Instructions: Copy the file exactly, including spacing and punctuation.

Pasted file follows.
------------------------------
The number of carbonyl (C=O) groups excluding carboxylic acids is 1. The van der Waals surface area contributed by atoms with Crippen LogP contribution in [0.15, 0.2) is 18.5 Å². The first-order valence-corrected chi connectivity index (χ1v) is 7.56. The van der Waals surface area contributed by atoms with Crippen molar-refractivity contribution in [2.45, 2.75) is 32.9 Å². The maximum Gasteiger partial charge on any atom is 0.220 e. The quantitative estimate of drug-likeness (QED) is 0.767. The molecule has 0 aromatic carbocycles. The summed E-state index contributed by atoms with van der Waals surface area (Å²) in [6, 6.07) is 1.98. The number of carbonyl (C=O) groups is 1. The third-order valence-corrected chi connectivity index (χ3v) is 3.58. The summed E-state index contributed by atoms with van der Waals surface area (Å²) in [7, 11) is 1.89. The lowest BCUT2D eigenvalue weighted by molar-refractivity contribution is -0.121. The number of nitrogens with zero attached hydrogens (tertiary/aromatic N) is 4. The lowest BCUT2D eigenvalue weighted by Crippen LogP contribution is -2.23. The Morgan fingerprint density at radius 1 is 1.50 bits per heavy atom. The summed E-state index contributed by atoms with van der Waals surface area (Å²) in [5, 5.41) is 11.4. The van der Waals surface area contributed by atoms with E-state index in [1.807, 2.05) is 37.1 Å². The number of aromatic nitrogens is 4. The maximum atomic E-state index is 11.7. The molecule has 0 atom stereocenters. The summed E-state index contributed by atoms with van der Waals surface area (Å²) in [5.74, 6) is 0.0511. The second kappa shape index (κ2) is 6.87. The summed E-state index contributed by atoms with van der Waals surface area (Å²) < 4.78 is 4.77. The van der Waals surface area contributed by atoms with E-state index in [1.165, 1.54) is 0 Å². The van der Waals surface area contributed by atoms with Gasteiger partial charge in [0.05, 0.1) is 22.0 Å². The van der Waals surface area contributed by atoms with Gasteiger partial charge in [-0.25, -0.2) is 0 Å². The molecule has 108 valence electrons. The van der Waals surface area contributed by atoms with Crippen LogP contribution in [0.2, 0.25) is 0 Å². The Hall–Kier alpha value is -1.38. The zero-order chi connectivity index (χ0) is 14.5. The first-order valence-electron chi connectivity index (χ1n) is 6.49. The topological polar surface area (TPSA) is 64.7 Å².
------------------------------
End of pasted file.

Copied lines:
The number of carbonyl (C=O) groups excluding carboxylic acids is 1. The van der Waals surface area contributed by atoms with Crippen LogP contribution in [0.15, 0.2) is 18.5 Å². The first-order valence-corrected chi connectivity index (χ1v) is 7.56. The van der Waals surface area contributed by atoms with Crippen molar-refractivity contribution in [2.45, 2.75) is 32.9 Å². The maximum Gasteiger partial charge on any atom is 0.220 e. The quantitative estimate of drug-likeness (QED) is 0.767. The molecule has 0 aromatic carbocycles. The summed E-state index contributed by atoms with van der Waals surface area (Å²) in [6, 6.07) is 1.98. The number of carbonyl (C=O) groups is 1. The third-order valence-corrected chi connectivity index (χ3v) is 3.58. The summed E-state index contributed by atoms with van der Waals surface area (Å²) in [7, 11) is 1.89. The lowest BCUT2D eigenvalue weighted by molar-refractivity contribution is -0.121. The number of nitrogens with zero attached hydrogens (tertiary/aromatic N) is 4. The lowest BCUT2D eigenvalue weighted by Crippen LogP contribution is -2.23. The Morgan fingerprint density at radius 1 is 1.50 bits per heavy atom. The summed E-state index contributed by atoms with van der Waals surface area (Å²) in [5, 5.41) is 11.4. The van der Waals surface area contributed by atoms with E-state index in [1.807, 2.05) is 37.1 Å². The number of aromatic nitrogens is 4. The maximum atomic E-state index is 11.7. The molecule has 0 atom stereocenters. The summed E-state index contributed by atoms with van der Waals surface area (Å²) in [5.74, 6) is 0.0511. The second kappa shape index (κ2) is 6.87. The summed E-state index contributed by atoms with van der Waals surface area (Å²) < 4.78 is 4.77. The van der Waals surface area contributed by atoms with E-state index in [1.165, 1.54) is 0 Å². The van der Waals surface area contributed by atoms with Gasteiger partial charge in [0.05, 0.1) is 22.0 Å². The van der Waals surface area contributed by atoms with Gasteiger partial charge in [-0.25, -0.2) is 0 Å². The molecule has 108 valence electrons. The van der Waals surface area contributed by atoms with Crippen LogP contribution in [0.2, 0.25) is 0 Å². The Hall–Kier alpha value is -1.38. The zero-order chi connectivity index (χ0) is 14.5. The first-order valence-electron chi connectivity index (χ1n) is 6.49. The topological polar surface area (TPSA) is 64.7 Å².